|Photo from EPA's Solar Energy website.|
The exemption is allowed per Section 2(c) of Article XIIIA of the California Constitution which allows the legislature to "provide that the term 'newly constructed' does not include an of the following: (1) The construction of addition of any active solar energy system." Apparently this special rule was added by the voters as Prop 7 in 1980 (per BOE memo of 9/23/13).
In 2013, California enacted three new tax incentives to encourage business activity in the state (California Competes income tax credit, New employment income tax credit, and a state sales tax exemption for certain R&D and manufacturing equipment). The first two, have significant accountability measures associated with them. For example, the California Competes credit is obtained through a competitive bidding process where the taxpayer must prove to a 5-member panel that they indeed will be increasing investment in California. The employment credit requires timely application to the Franchise Tax Board and an increase in the number of full-time employees compared to a base year. For both of these credits, the taxpayer's name and tax benefits are made public. These all have expiration dates as well. [See my chart below for a quick review of these provisions, as well as the links at the start of this paragraph.]
The property tax exclusion for active solar energy systems also had an accountability measure. That measure was the expiration date. That is, when the exclusion approached its expiration date, it would be examined to see if it was achieving its stated purpose in a cost-efficient manner.
I can't find any data from BOE or the legislative analysis of S 871 on the data. While common sense might tell us that the measure is appropriate because solar energy equipment should be encouraged to reduce reliance on other forms of energy, particularly those that use a lot of scarce water or generate greenhouse gas emissions, it would be good to see the data.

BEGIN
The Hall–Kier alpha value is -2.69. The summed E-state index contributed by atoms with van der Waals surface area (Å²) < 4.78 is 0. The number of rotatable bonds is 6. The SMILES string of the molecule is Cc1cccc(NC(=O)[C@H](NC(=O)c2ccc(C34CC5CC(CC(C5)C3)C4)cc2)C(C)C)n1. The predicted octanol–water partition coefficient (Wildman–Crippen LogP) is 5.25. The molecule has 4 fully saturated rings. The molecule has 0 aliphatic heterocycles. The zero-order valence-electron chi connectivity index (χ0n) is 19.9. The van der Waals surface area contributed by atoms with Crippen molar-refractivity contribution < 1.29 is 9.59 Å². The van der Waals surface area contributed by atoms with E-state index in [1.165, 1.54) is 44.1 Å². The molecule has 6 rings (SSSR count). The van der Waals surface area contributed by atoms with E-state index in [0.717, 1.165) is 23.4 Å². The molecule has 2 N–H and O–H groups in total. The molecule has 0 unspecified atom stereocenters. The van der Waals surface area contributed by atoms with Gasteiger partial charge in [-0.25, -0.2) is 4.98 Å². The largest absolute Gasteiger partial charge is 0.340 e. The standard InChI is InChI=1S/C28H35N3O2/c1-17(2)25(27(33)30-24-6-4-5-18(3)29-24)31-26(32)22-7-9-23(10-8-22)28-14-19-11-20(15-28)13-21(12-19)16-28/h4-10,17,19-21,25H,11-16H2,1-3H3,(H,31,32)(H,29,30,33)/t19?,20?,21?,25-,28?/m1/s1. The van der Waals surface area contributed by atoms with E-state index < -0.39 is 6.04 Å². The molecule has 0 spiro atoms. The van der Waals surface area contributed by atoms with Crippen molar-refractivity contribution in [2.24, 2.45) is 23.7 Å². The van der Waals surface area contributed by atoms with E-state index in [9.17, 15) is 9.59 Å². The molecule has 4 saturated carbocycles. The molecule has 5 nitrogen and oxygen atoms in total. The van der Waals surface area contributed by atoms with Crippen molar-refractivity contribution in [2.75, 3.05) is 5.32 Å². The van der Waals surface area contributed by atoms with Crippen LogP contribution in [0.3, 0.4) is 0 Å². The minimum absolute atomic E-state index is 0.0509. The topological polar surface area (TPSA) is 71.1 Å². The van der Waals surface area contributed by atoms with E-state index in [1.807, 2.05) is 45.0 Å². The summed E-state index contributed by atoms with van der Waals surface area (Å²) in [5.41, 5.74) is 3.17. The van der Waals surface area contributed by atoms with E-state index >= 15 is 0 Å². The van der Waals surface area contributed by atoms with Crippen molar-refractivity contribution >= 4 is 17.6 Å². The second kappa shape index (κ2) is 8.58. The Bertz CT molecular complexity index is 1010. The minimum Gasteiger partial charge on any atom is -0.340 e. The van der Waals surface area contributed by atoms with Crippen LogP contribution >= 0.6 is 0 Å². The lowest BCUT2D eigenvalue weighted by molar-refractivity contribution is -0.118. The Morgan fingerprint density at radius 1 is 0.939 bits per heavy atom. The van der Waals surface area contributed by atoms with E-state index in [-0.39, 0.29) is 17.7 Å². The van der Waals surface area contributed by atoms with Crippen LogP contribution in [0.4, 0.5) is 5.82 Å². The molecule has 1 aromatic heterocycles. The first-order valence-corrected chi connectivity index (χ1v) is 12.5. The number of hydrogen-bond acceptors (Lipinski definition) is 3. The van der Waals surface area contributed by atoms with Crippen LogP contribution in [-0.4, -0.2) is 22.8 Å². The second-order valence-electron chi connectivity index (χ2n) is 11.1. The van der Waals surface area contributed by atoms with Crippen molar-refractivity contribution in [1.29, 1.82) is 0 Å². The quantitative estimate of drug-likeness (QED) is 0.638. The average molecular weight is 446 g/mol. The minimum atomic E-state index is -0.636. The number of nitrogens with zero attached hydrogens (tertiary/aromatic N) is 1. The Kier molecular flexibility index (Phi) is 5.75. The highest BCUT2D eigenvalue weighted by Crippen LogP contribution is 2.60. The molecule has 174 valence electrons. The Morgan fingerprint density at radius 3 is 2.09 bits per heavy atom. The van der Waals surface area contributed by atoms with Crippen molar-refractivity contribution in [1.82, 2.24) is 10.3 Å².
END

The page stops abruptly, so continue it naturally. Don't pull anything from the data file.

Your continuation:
From the data, we ideally should be able to answer the following questions:
- What is the cost of the exclusion relative to the cost of the solar energy equipment?
- Has the exclusion caused an increase in installation of such equipment?
- How does California's use of solar energy equipment compare to states with no incentives and those with other incentives?
- Who is installing the solar energy equipment? This data should be examined looking at industry, income levels, location, etc.?
- Might a different incentive be better at broadening the use of solar energy equipment?
- Why don't all property owners take advantage of this incentive?
In February 2012, the legislature held a joint hearing on the subject of accountability of tax measures. I testified at that hearing and my testimony covered reasons for accountability measures and suggestions on how to implement them.
So, where is the data to support that the solar exclusion for property taxes is best meeting the goal, which I presume is to increase the use of solar energy in California?
What do you think?